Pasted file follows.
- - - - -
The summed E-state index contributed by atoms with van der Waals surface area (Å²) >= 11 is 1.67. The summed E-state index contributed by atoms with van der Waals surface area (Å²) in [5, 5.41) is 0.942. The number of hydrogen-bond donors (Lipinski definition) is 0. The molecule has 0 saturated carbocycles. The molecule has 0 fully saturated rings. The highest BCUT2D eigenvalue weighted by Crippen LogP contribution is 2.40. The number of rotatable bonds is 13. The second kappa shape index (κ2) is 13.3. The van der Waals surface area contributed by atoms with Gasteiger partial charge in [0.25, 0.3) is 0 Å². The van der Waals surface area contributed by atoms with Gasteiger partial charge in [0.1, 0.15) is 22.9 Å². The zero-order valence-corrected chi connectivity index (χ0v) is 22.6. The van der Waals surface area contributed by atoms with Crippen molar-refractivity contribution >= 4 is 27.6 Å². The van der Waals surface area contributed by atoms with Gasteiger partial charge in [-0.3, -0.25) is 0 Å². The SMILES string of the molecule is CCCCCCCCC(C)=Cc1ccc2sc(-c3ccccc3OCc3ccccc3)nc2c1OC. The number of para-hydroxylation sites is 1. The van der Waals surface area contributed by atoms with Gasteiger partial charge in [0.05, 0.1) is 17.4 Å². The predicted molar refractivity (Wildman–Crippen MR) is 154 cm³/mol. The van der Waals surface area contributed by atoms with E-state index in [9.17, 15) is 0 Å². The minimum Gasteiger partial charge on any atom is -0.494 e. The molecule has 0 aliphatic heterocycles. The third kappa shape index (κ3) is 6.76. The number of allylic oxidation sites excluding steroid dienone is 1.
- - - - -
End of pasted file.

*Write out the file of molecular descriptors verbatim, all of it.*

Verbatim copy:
The summed E-state index contributed by atoms with van der Waals surface area (Å²) >= 11 is 1.67. The summed E-state index contributed by atoms with van der Waals surface area (Å²) in [5, 5.41) is 0.942. The number of hydrogen-bond donors (Lipinski definition) is 0. The molecule has 0 saturated carbocycles. The molecule has 0 fully saturated rings. The highest BCUT2D eigenvalue weighted by Crippen LogP contribution is 2.40. The number of rotatable bonds is 13. The second kappa shape index (κ2) is 13.3. The van der Waals surface area contributed by atoms with Gasteiger partial charge in [0.25, 0.3) is 0 Å². The van der Waals surface area contributed by atoms with Gasteiger partial charge in [0.1, 0.15) is 22.9 Å². The zero-order valence-corrected chi connectivity index (χ0v) is 22.6. The van der Waals surface area contributed by atoms with Crippen molar-refractivity contribution >= 4 is 27.6 Å². The van der Waals surface area contributed by atoms with Gasteiger partial charge in [-0.3, -0.25) is 0 Å². The SMILES string of the molecule is CCCCCCCCC(C)=Cc1ccc2sc(-c3ccccc3OCc3ccccc3)nc2c1OC. The number of para-hydroxylation sites is 1. The van der Waals surface area contributed by atoms with Gasteiger partial charge in [0.05, 0.1) is 17.4 Å². The predicted molar refractivity (Wildman–Crippen MR) is 154 cm³/mol. The van der Waals surface area contributed by atoms with E-state index in [9.17, 15) is 0 Å². The minimum Gasteiger partial charge on any atom is -0.494 e. The molecule has 0 aliphatic heterocycles. The third kappa shape index (κ3) is 6.76. The number of allylic oxidation sites excluding steroid dienone is 1.